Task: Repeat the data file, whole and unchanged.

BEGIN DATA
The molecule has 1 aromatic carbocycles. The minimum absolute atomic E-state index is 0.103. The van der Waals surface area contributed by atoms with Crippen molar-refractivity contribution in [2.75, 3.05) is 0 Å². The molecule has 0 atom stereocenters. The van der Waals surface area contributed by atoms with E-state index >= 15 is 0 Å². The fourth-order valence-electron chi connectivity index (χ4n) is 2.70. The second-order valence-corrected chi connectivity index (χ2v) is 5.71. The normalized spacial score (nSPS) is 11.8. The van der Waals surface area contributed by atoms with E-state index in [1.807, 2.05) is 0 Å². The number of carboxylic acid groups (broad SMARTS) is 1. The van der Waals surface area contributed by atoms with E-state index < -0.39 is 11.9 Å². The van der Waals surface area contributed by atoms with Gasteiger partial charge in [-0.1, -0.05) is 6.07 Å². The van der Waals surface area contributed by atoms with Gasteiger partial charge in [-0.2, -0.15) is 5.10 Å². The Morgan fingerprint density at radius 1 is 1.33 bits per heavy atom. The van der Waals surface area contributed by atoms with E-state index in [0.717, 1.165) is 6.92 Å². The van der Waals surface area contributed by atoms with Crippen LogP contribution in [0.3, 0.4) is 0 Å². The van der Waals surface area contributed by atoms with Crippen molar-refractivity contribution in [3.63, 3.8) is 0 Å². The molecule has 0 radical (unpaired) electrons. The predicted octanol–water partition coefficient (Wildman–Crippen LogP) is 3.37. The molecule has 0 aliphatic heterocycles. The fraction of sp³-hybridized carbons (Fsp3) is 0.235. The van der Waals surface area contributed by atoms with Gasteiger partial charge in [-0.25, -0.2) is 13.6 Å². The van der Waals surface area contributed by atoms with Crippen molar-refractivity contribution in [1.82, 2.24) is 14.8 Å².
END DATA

The molecule has 1 aromatic carbocycles. The minimum absolute atomic E-state index is 0.103. The van der Waals surface area contributed by atoms with Crippen molar-refractivity contribution in [2.75, 3.05) is 0 Å². The molecule has 0 atom stereocenters. The van der Waals surface area contributed by atoms with E-state index >= 15 is 0 Å². The fourth-order valence-electron chi connectivity index (χ4n) is 2.70. The second-order valence-corrected chi connectivity index (χ2v) is 5.71. The normalized spacial score (nSPS) is 11.8. The van der Waals surface area contributed by atoms with E-state index in [1.807, 2.05) is 0 Å². The number of carboxylic acid groups (broad SMARTS) is 1. The van der Waals surface area contributed by atoms with E-state index < -0.39 is 11.9 Å². The van der Waals surface area contributed by atoms with Gasteiger partial charge in [-0.1, -0.05) is 6.07 Å². The van der Waals surface area contributed by atoms with Gasteiger partial charge in [-0.2, -0.15) is 5.10 Å². The Morgan fingerprint density at radius 1 is 1.33 bits per heavy atom. The van der Waals surface area contributed by atoms with E-state index in [0.717, 1.165) is 6.92 Å². The van der Waals surface area contributed by atoms with Crippen LogP contribution in [0.3, 0.4) is 0 Å². The van der Waals surface area contributed by atoms with Crippen molar-refractivity contribution in [3.63, 3.8) is 0 Å². The molecule has 0 radical (unpaired) electrons. The predicted octanol–water partition coefficient (Wildman–Crippen LogP) is 3.37. The molecule has 0 aliphatic heterocycles. The fraction of sp³-hybridized carbons (Fsp3) is 0.235. The van der Waals surface area contributed by atoms with Gasteiger partial charge in [-0.25, -0.2) is 13.6 Å². The van der Waals surface area contributed by atoms with Crippen molar-refractivity contribution in [1.82, 2.24) is 14.8 Å².